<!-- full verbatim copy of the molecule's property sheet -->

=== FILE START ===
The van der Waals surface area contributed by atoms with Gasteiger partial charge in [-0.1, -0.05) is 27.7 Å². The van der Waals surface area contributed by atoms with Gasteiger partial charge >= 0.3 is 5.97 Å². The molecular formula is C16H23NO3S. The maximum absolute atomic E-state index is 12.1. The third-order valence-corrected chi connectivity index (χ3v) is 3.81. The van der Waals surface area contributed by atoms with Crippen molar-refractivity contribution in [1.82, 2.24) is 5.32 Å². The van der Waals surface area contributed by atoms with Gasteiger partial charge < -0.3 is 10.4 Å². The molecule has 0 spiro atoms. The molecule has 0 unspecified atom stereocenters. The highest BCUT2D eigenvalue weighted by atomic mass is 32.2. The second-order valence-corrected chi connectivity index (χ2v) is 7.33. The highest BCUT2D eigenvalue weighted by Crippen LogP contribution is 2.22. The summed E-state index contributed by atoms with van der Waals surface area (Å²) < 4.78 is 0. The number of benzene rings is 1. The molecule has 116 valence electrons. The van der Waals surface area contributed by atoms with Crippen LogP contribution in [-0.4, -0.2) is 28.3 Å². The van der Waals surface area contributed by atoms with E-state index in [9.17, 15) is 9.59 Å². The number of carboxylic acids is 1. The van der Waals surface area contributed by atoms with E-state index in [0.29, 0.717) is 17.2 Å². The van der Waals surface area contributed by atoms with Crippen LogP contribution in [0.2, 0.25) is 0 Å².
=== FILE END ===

The van der Waals surface area contributed by atoms with Gasteiger partial charge in [-0.1, -0.05) is 27.7 Å². The van der Waals surface area contributed by atoms with Gasteiger partial charge >= 0.3 is 5.97 Å². The molecular formula is C16H23NO3S. The maximum absolute atomic E-state index is 12.1. The third-order valence-corrected chi connectivity index (χ3v) is 3.81. The van der Waals surface area contributed by atoms with Crippen molar-refractivity contribution in [1.82, 2.24) is 5.32 Å². The van der Waals surface area contributed by atoms with Gasteiger partial charge < -0.3 is 10.4 Å². The molecule has 0 spiro atoms. The molecule has 0 unspecified atom stereocenters. The highest BCUT2D eigenvalue weighted by atomic mass is 32.2. The second-order valence-corrected chi connectivity index (χ2v) is 7.33. The highest BCUT2D eigenvalue weighted by Crippen LogP contribution is 2.22. The summed E-state index contributed by atoms with van der Waals surface area (Å²) < 4.78 is 0. The number of benzene rings is 1. The molecule has 116 valence electrons. The van der Waals surface area contributed by atoms with Crippen LogP contribution in [-0.4, -0.2) is 28.3 Å². The van der Waals surface area contributed by atoms with E-state index in [9.17, 15) is 9.59 Å². The number of carboxylic acids is 1. The van der Waals surface area contributed by atoms with E-state index in [0.29, 0.717) is 17.2 Å². The van der Waals surface area contributed by atoms with Crippen LogP contribution in [0.2, 0.25) is 0 Å².